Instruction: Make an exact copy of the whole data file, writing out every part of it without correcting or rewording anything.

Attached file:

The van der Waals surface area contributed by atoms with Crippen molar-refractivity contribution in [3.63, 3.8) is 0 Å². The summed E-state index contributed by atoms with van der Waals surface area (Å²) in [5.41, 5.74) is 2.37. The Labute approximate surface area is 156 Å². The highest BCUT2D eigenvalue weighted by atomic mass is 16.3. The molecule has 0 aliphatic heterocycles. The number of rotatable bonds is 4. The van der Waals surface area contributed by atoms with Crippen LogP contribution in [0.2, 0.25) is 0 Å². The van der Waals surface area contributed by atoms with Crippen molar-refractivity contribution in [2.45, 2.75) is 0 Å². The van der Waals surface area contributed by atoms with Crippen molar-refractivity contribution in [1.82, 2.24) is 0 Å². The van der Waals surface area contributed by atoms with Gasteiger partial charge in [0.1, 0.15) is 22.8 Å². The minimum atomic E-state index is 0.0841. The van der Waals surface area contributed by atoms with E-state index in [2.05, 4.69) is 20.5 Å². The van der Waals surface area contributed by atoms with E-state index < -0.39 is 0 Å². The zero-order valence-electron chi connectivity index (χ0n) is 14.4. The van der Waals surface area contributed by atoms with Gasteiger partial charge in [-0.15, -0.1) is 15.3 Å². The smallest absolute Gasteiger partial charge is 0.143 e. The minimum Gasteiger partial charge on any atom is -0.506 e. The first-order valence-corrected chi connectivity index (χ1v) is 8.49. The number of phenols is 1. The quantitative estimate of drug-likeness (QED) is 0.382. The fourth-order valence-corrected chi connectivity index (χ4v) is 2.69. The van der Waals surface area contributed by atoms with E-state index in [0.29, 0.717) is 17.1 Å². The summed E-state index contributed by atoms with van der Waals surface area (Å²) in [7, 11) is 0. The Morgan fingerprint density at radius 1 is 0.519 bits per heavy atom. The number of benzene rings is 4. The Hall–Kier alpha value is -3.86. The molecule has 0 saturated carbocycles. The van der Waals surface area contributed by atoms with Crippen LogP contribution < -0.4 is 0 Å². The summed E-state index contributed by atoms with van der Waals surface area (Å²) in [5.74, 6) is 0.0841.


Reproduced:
The van der Waals surface area contributed by atoms with Crippen molar-refractivity contribution in [3.63, 3.8) is 0 Å². The summed E-state index contributed by atoms with van der Waals surface area (Å²) in [5.41, 5.74) is 2.37. The Labute approximate surface area is 156 Å². The highest BCUT2D eigenvalue weighted by atomic mass is 16.3. The molecule has 0 aliphatic heterocycles. The number of rotatable bonds is 4. The van der Waals surface area contributed by atoms with Crippen LogP contribution in [0.2, 0.25) is 0 Å². The van der Waals surface area contributed by atoms with Crippen molar-refractivity contribution in [2.45, 2.75) is 0 Å². The van der Waals surface area contributed by atoms with Crippen molar-refractivity contribution in [1.82, 2.24) is 0 Å². The van der Waals surface area contributed by atoms with Gasteiger partial charge in [0.1, 0.15) is 22.8 Å². The minimum atomic E-state index is 0.0841. The van der Waals surface area contributed by atoms with E-state index in [2.05, 4.69) is 20.5 Å². The van der Waals surface area contributed by atoms with E-state index < -0.39 is 0 Å². The zero-order valence-electron chi connectivity index (χ0n) is 14.4. The van der Waals surface area contributed by atoms with Gasteiger partial charge in [-0.15, -0.1) is 15.3 Å². The smallest absolute Gasteiger partial charge is 0.143 e. The minimum Gasteiger partial charge on any atom is -0.506 e. The first-order valence-corrected chi connectivity index (χ1v) is 8.49. The number of phenols is 1. The quantitative estimate of drug-likeness (QED) is 0.382. The fourth-order valence-corrected chi connectivity index (χ4v) is 2.69. The van der Waals surface area contributed by atoms with E-state index in [0.29, 0.717) is 17.1 Å². The summed E-state index contributed by atoms with van der Waals surface area (Å²) in [7, 11) is 0. The Morgan fingerprint density at radius 1 is 0.519 bits per heavy atom. The number of benzene rings is 4. The Hall–Kier alpha value is -3.86. The molecule has 0 saturated carbocycles. The van der Waals surface area contributed by atoms with Crippen LogP contribution < -0.4 is 0 Å². The summed E-state index contributed by atoms with van der Waals surface area (Å²) in [5.74, 6) is 0.0841.